Grand Basset Griffon Vendeen

Thinking about purchasing an Grand Basset Griffon Vendeen? Then read our breed profile including a brief description, information on height, weight, color, coat, temperament, grooming, activity and history. Purchasing a new puppy is a commitment that may last ten or more years so please educate yourself on the Grand Basset Griffon Vendeen breed, including all stages of their life from puppy hood to older dog.

Ask yourself will I be a good owner? Do I have the time it takes to train a new puppy? Do I have the resources to give my new dog a rewarding life. Do I have a local veterinarian that I can take my new dog to? Do I have a groomer or can I do the grooming myself on a regular basis. Fundamental requirements for a being a good Grand Basset Griffon Vendeen owner;

Before making a purchase talk to the breeder, ask them many questions about their dogs and the breed in general. A good breeder will teach you about the Grand Basset Griffon Vendeen and they will have many questions for you about your home and life style and if this breed is suited for you and your family.

Questions you may want to ask an Grand Basset Griffon Vendeen Breeder:

It is recommended that you sign a contract with the breeder so that there will be no misunderstandings on the arrangements made. Then bring home your new Grand Basset Griffon Vendeen and enjoy as "there is no greater love then a dog's devotion."

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Grand Basset Griffon Vendeen Profile

Taller than most Bassets, the Grand Basset Griffon Vendéen has a short head and low-set long ears, a dense, bushy double coat, in solid or mixed colors. They have drop ears that are medium in length, and they have a short muzzle. Their bones are light compared to other breeds, and the body is stocky. The tail is like a saber in shape, and their faces hold a heavy mustache and eyebrows. They can be black with tan markings, fawn with white markings, fawn with black markings, or tricolor--all of these being with white markings. There are four closely related breeds of this kind: the Grand Basset, Petit Basset, Grand, and Briquet, all with the ending name of Griffon Vendéen. The difference between the Grand Basset and the other Griffon Vendéens is his size. He is one of the Bassets, with a longer, shorter body, but is larger than the Petit Basset. They are a hardy, well constructed hunting dog who is also known to be very independent and unruly and very hot to pursue and kill prey. Grand Basset Griffon Vendéens are capable of rousing all kinds of game over a variety of terrain such as sandy, hilly or even flooded. They are active, intense creatures that do not necessarily recognize humans as owners from birth. They tend to have a one track mind when it comes to following a scent, and are very apt to following their instincts in this way. Grand Basset Griffon Vendéens are vocal in personality and prone to much tail-wagging. Their puppy-like looks are kept into their adult years, making them attractive for potential owners.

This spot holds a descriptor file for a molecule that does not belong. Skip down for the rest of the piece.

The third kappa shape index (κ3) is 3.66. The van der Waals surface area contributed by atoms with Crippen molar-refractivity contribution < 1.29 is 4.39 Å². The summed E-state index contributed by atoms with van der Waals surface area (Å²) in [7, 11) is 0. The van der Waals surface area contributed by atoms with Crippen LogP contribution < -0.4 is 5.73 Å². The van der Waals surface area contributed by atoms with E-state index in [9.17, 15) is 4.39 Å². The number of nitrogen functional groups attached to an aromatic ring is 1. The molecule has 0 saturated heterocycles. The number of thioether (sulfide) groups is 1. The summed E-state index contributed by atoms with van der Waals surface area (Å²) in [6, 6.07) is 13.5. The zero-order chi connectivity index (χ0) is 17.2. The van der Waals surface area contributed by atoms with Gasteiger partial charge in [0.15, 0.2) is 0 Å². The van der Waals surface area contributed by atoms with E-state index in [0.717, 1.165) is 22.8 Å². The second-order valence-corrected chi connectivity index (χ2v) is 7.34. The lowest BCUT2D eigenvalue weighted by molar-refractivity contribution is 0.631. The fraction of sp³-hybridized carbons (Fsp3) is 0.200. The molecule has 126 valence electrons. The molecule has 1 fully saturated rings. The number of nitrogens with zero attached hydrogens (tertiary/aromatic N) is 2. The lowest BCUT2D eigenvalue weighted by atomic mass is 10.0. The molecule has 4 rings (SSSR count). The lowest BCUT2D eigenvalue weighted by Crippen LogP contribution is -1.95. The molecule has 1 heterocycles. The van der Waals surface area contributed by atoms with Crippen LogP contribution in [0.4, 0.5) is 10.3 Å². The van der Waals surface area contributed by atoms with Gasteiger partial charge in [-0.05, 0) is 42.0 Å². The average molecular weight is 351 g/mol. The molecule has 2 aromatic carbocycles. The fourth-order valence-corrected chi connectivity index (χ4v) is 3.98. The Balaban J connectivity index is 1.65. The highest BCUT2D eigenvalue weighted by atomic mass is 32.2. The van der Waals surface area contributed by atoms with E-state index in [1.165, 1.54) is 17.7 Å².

Other Names: Basset Griffon Vendéen

Type: Scenthound

Height: 15 - 17 inches.
Weight: 40 - 44 lbs.

Colors: Fawn, light brown, white and orange, white and gray or tri-colored. Can be black with tan markings, fawn with white markings, fawn with black markings, or tricolor - all of these being with white markings.